Archive for January, 2010

I just finished reading

Silver Phoenix by Cindy Pon and I have to admit to a little frustration. If I’d have  been reading a regular book, I think I would have turned the pages, thinking there’d been a mistake and surely someone forgot to print the last chapter. As it was, I clicked the ‘turn page’ button on my Sony with a sense of disbelief. That’s all?

When the realization sunk in that this was indeed all she wrote, I raced to the computer, typed ‘cindy pon silver phoenix sequel’ in my handy google search engine and got… nothing.


There was no ending, there was no happily ever after or even a broken heart, it just stopped.

Now, I’m not forgetting the beautiful prose or the stunning settings and interesting characters. No. It’s because of these that I want the sequel and I want it now.

Cindy Pon takes you into a mythological China, introduces you to creatures you’ve never imagined, gods and goddesses, dragons and a one-armed race, and she does it with effortless charm, sinking you so far into her world that being thrust out of it so abruptly feels like almost like a rejection.

With that in mind, I’d still recommend this book, just prepare to be left hanging.

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I must relate a conversation I had with my 4yo this morning. ( she’d just woken up)

4 yo:  “I had a dream you were baby Jesus.”

 Me: “Really? Who took care of me?”

 4yo: “K and E were big Jesus and you and B were baby Jesus.”

Me: “Oh and where were you?”

4 yo sighs. “I was God.” … “Why are you laughing?”

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Five years ago, dewy-eyed and madly in love, I made some very big decisions in my life. My fiancé and I decided to combine our incomes and buy a house and get him to the US. (He lives in Europe.) Life happened and soon after, I found myself a stay-at-home mom with a mission: Get both of us published. For various reasons, I concentrated my efforts on my fiancé’s work. Lo and behold, magic happened in the form of an agent and then a contract with Random House. (Walking in the doors at Random House in New York has to be one of the most memorable events of my life.)

Then it was my turn. After a year of writing/editing/querying/finding an agent/realizing the agent was not right for me(or me for her), in the end, I had nothing to show for it. Well, except for a little more smarts–which is something. So I started again from the beginning. By the time 2009 dawned, though my new MS received a lot more positive feedback, my gut told me it wouldn’t garner an agent.

For many reasons, at the end of 2008, I decided 2009 was my ‘make it or break it’ year in regards to publishing. I invented a pen-name, switched genres, set my eyes on e-publishing, started writing, and my first two shorts were contracted one after the other. Both were published at the end of 2009 a few months apart. The year was full of edits. Editing for the follow-up book for my fiancé, editing for my publication. Things were looking up.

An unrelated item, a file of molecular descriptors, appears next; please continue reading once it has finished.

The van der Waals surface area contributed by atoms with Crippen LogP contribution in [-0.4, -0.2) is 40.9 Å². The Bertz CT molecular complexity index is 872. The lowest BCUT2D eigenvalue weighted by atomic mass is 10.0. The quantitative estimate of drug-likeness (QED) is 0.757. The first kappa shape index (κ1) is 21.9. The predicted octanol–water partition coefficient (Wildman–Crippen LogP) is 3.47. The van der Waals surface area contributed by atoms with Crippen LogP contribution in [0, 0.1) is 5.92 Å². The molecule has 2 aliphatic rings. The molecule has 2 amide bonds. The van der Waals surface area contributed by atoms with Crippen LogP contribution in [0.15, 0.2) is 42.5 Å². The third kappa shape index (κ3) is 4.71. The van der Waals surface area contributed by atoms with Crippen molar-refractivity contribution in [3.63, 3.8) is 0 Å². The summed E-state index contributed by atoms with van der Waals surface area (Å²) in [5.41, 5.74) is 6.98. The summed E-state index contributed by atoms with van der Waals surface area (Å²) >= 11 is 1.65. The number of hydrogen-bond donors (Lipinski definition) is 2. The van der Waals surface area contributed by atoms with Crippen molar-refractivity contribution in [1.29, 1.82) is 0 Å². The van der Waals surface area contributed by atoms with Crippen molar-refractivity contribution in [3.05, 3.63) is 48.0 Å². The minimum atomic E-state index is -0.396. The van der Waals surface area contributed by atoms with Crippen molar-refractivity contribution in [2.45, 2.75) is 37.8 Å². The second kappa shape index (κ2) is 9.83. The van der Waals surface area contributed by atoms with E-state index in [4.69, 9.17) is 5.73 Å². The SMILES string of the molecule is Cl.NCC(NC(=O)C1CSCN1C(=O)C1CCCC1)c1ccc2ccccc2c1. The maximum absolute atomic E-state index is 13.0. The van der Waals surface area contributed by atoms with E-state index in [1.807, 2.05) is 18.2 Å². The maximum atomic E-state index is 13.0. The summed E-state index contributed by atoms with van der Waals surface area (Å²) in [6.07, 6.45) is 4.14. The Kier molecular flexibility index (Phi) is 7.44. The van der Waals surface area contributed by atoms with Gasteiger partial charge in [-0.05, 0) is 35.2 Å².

And then life hit. In one month, we realized that RH wasn’t going to pick up the optional third book, my grandmother, one of my closest friends, passed away and my fiancé decided it was also his make or break year and he broke it off. Completely.

So early in 2010, I wasn’t making resolutions, I was deciding how to face the rest of the year. I’d made a logical decision that if I hadn’t made it by 2009, I’d give up writing, rejoin the workforce and get my man home.  That was no longer necessary, but what was, and is, necessary was paying the mortgage. And that brought the ‘have I made it or do I abandon the dream’ question into a new perspective. In the end, there are only so many hours in a day.

I’d decided that no, two e-books doesn’t mean I’ve made it… but, then, what did it mean? It meant that someone liked my work enough to contract it, it meant that there are people out there who liked my writing enough to buy it.

I can tell you, that with a good contract from RH, my ex-fiancé still doesn’t believe he’s made it. So what does it mean for a writer? Does ‘making it’ mean you’ve published? That you sell a  particular amount of books? Or does it mean you can quit your day job?  Retire if you were so inclined?

Or is writing one of those occupations where you’re never done, where there is always another horizon to find, always another goal to reach? And if so, do I stop now when it’s taken me so long to walk those first few steps?

In case you’re interested, although I haven’t ‘made it’ yet, what ever that is, I won’t stop writing. I am lacking a damn good CP, but I’ve learned I can’t not write. So even if I have to steal the hours from sleep and I’m a little slower than I once was, (and really suck at posting blogs lately)I’m not  giving up. In in that sense, I have made it. I’m a writer.

My question to you: How will you know when you’ve ‘made it’ as a writer? What does that mean to you?

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